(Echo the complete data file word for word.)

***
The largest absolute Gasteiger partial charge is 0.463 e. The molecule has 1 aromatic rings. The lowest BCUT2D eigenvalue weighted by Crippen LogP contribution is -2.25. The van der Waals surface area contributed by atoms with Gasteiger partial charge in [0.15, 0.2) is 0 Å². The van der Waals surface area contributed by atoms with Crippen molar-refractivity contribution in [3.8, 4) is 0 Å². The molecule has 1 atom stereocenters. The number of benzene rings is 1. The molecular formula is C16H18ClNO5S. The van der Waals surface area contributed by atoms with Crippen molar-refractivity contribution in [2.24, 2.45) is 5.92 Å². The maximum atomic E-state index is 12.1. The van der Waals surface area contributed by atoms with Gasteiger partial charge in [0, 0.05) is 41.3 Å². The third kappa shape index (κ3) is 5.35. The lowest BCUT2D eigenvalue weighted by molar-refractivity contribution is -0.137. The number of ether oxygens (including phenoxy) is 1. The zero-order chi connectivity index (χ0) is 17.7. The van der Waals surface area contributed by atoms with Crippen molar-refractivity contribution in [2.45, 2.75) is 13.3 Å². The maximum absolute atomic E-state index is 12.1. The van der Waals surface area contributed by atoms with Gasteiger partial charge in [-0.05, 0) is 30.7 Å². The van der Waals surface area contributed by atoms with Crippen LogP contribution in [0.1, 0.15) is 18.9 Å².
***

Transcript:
The largest absolute Gasteiger partial charge is 0.463 e. The molecule has 1 aromatic rings. The lowest BCUT2D eigenvalue weighted by Crippen LogP contribution is -2.25. The van der Waals surface area contributed by atoms with Gasteiger partial charge in [0.15, 0.2) is 0 Å². The van der Waals surface area contributed by atoms with Crippen molar-refractivity contribution in [3.8, 4) is 0 Å². The molecule has 1 atom stereocenters. The number of benzene rings is 1. The molecular formula is C16H18ClNO5S. The van der Waals surface area contributed by atoms with Crippen molar-refractivity contribution in [2.24, 2.45) is 5.92 Å². The maximum atomic E-state index is 12.1. The van der Waals surface area contributed by atoms with Gasteiger partial charge in [0, 0.05) is 41.3 Å². The third kappa shape index (κ3) is 5.35. The lowest BCUT2D eigenvalue weighted by molar-refractivity contribution is -0.137. The number of ether oxygens (including phenoxy) is 1. The zero-order chi connectivity index (χ0) is 17.7. The van der Waals surface area contributed by atoms with Crippen molar-refractivity contribution in [2.45, 2.75) is 13.3 Å². The maximum absolute atomic E-state index is 12.1. The van der Waals surface area contributed by atoms with Gasteiger partial charge in [-0.05, 0) is 30.7 Å². The van der Waals surface area contributed by atoms with Crippen LogP contribution in [0.1, 0.15) is 18.9 Å².